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(v13) Scan conversion controls

This page applies to Harlequin v13.1r0 and later; both Harlequin Core and Harlequin MultiRIP.

Global Graphics supports a small number of scan conversion settings: the Harlequin default; and settings intended to match the general appearance and rendering weight of some other RIPs. Please note, however, that settings are not pixel-for-pixel identical.

The scan conversion algorithm defines how fills, strokes, and other shapes are converted to the pixels set or unset on a device. In the Harlequin RIP, different scan conversion algorithms are used in different conditions. The algorithm chosen for a particular condition can sometimes be configured.

The algorithm chosen can be configured using the /ScanConversion page device parameter, and for certain objects and PDLs, the user parameters /StrokeScanConversion, /HairlineScanConversion, and /CharScanConversion.

The page device parameter /ScanConversion sets the default scan conversion algorithm for fills. This can only be configured on a per-page basis. The user parameters /StrokeScanConversion,

/HairlineScanConversion, and /CharScanConversion control the scan conversion algorithm used for strokes, hairline strokes (strokes with a line width of 0, defined as a minimum-width device line), and uncached (usually large) characters on a per-object basis. Small characters use a pre-defined rule: the behavior of small character rendering can be affected by using the /AccurateRenderThreshold system parameter, and the size at which characters are considered too large to cache can be modified using the /MaxFontItem user parameter.

The values passed to any of these scan conversion parameters must be a name. The fixed scan conversion rules available are:

/RenderHarlequin The default Harlequin rule, based on Bresenham's algorithms. This is the only rule recommended for HairlineScanConversion.

/RenderTouching The pixel touching scan conversion rule. This is similar to the non-normative Adobe rule described in the PostScript Language Reference Manual , version 3. This rule will result in substantially heavier output than the /RenderHarlequin rule.

/RenderTesselating An off-by-one tessellating rule previously used for rendering XPS. Global Graphics do not recommend using this rule for anything else.

/RenderBresenham This rule is similar to the /RenderHarlequin rule, but is symmetrical in some more rotational cases than the default rule. This may become the default rule in a future release.

/RenderCenter A pixel center inclusion rule. This rule may result in lighter output than the default rule and may also result in pixel dropouts at small line or fill widths.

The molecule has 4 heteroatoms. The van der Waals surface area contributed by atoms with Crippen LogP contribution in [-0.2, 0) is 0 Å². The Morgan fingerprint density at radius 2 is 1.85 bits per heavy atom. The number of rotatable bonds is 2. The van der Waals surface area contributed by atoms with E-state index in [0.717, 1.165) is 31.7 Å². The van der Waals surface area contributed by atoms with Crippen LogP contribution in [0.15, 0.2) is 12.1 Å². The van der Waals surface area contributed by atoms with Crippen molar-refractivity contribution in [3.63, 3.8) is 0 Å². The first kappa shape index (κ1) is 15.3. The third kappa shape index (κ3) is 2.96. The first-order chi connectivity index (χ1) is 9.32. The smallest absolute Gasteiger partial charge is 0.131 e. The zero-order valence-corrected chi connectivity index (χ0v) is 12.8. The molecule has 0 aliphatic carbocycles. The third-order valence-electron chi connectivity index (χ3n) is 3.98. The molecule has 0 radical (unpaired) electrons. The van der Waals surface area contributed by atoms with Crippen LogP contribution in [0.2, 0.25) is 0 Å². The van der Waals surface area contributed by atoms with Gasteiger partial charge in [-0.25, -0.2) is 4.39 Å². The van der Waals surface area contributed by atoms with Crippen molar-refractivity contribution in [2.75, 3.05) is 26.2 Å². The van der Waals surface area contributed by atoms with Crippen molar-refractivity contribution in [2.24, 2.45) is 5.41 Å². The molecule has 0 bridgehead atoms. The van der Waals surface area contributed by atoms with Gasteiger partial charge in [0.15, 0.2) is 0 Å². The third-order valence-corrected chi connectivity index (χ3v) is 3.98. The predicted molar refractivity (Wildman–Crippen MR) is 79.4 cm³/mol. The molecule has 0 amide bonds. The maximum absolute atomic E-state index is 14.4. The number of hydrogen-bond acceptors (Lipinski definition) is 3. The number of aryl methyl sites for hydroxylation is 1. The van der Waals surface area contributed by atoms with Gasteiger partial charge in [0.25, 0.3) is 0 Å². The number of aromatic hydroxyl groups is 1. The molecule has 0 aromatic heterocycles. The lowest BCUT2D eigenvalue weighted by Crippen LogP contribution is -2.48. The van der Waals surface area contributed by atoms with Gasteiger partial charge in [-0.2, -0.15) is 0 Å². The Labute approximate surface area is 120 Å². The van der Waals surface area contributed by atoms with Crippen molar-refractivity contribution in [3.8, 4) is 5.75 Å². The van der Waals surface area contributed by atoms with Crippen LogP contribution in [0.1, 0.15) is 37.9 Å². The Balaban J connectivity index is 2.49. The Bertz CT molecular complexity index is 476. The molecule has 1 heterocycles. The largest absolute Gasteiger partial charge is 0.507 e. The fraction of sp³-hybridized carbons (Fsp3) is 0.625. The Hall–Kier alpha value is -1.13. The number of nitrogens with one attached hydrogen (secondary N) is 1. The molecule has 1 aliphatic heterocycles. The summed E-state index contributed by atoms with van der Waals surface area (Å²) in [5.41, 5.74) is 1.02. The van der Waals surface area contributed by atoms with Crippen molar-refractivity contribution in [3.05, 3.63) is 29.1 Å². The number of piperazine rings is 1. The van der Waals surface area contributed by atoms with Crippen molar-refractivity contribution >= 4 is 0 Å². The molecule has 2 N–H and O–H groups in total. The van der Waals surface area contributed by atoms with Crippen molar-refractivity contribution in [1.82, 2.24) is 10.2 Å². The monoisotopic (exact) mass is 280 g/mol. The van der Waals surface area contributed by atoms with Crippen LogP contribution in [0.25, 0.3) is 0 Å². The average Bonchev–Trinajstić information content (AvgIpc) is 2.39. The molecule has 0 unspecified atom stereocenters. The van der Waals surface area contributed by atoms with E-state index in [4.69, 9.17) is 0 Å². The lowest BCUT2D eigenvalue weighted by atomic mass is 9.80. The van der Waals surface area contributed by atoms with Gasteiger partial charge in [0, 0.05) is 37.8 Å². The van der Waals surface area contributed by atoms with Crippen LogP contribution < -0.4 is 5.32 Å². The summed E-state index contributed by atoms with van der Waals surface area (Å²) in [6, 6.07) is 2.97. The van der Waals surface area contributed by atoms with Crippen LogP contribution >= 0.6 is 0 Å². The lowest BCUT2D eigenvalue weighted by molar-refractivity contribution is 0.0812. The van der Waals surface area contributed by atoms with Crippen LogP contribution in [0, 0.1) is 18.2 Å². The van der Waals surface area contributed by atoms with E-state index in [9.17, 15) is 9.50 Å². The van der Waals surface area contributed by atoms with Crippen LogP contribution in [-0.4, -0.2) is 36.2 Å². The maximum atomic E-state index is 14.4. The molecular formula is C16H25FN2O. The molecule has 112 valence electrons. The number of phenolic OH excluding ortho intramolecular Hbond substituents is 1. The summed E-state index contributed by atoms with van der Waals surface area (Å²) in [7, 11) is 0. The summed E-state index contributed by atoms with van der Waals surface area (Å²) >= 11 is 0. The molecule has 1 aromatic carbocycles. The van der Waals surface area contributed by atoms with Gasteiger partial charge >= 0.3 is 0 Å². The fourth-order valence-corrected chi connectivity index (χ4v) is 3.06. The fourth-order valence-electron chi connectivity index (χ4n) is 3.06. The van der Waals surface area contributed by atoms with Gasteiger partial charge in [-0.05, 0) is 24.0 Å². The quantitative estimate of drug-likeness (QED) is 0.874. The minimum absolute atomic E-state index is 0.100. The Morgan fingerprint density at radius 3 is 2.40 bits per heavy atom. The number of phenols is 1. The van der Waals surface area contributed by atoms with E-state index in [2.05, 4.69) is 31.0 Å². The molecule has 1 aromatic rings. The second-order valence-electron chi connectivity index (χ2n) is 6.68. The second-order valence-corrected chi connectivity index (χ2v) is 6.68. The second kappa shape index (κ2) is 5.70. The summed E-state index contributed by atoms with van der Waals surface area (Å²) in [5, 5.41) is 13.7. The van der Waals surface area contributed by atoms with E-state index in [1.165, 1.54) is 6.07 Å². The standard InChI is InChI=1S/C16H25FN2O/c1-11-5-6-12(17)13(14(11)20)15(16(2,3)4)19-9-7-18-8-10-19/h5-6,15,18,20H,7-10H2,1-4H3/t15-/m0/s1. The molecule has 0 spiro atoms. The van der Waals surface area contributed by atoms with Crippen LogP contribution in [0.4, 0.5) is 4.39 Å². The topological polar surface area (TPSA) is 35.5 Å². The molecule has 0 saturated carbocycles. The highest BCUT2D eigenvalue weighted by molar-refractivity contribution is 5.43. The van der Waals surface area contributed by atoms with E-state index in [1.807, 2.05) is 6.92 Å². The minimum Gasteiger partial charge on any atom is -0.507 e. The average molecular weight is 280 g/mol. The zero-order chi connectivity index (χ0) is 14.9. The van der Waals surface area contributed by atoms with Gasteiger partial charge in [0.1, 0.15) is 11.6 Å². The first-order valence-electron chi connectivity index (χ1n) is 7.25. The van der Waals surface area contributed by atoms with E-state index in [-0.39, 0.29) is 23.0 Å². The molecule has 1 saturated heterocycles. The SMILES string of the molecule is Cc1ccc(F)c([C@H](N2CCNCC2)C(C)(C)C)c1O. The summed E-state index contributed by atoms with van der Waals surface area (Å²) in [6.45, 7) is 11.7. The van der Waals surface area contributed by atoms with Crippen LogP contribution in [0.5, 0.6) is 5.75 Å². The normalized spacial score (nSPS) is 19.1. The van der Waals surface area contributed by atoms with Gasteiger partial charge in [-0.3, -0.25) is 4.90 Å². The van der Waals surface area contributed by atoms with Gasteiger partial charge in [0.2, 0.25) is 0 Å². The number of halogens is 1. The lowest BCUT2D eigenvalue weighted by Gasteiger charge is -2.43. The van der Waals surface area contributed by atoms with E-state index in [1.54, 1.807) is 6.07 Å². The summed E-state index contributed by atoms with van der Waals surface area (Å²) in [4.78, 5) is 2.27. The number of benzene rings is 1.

/RenderAccurate New in Harlequin 12.0r2. A pixel center inclusion rule using sub-pixel accuracy, which is used by default for characters. This means that selecting it for fills as well will produce a nice transition between cached and uncached character rendering. RenderAccurate will usually result in lighter output than the default rule and is a good choice when trying to match historical FlexRIP rendering. /RenderAccurate automatically applies dropout controls to all vector fills that are smaller than the /MaxFontItem user parameter, which means it produces lighter output but with minimal risk of dropouts in fine details such as strokes in pre-outlined text at small sizes. From Harlequin 12.0r2, RenderAccurate is the default value for CharScanConversion.

Early revisions of Harlequin v12.0 also supported the ScanConversionParams page device key; however, from 1v2.0r2, that functionality has been removed in favor of /RenderAccurate.

To configure default rendering with /RenderAccurate, use the following configuration:

                /ScanConversion /RenderAccurate
            >> setpagedevice
                /StrokeScanConversion /RenderAccurate
                /CharScanConversion /RenderAccurate
                /HairlineScanConversion /RenderHarlequin
            >> setuserparams

Some algorithm selections cannot be configured for some PDLs (for example, XPS required a particular scan conversion algorithm for fills and strokes), or object types (for example, shaded fills use a particular scan conversion algorithm).

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